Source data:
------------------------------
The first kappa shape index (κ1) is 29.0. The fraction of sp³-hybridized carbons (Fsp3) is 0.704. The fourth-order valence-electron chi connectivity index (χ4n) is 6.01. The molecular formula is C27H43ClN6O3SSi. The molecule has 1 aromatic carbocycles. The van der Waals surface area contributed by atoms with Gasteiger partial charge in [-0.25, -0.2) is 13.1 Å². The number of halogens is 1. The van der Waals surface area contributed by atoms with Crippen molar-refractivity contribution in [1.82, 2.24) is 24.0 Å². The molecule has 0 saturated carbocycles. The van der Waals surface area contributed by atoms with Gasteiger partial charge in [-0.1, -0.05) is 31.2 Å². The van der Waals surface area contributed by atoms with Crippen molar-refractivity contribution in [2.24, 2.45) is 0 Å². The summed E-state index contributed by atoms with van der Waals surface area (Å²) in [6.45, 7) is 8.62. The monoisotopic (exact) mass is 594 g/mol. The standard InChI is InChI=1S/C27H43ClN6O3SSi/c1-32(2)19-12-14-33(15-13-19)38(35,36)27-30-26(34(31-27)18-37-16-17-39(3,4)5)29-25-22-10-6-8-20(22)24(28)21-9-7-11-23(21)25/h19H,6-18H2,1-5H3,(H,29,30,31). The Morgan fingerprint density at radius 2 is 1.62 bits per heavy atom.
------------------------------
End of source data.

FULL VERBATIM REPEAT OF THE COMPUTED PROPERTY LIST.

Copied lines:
The first kappa shape index (κ1) is 29.0. The fraction of sp³-hybridized carbons (Fsp3) is 0.704. The fourth-order valence-electron chi connectivity index (χ4n) is 6.01. The molecular formula is C27H43ClN6O3SSi. The molecule has 1 aromatic carbocycles. The van der Waals surface area contributed by atoms with Gasteiger partial charge in [-0.25, -0.2) is 13.1 Å². The number of halogens is 1. The van der Waals surface area contributed by atoms with Crippen molar-refractivity contribution in [1.82, 2.24) is 24.0 Å². The molecule has 0 saturated carbocycles. The van der Waals surface area contributed by atoms with Gasteiger partial charge in [-0.1, -0.05) is 31.2 Å². The van der Waals surface area contributed by atoms with Crippen molar-refractivity contribution in [2.24, 2.45) is 0 Å². The summed E-state index contributed by atoms with van der Waals surface area (Å²) in [6.45, 7) is 8.62. The monoisotopic (exact) mass is 594 g/mol. The standard InChI is InChI=1S/C27H43ClN6O3SSi/c1-32(2)19-12-14-33(15-13-19)38(35,36)27-30-26(34(31-27)18-37-16-17-39(3,4)5)29-25-22-10-6-8-20(22)24(28)21-9-7-11-23(21)25/h19H,6-18H2,1-5H3,(H,29,30,31). The Morgan fingerprint density at radius 2 is 1.62 bits per heavy atom.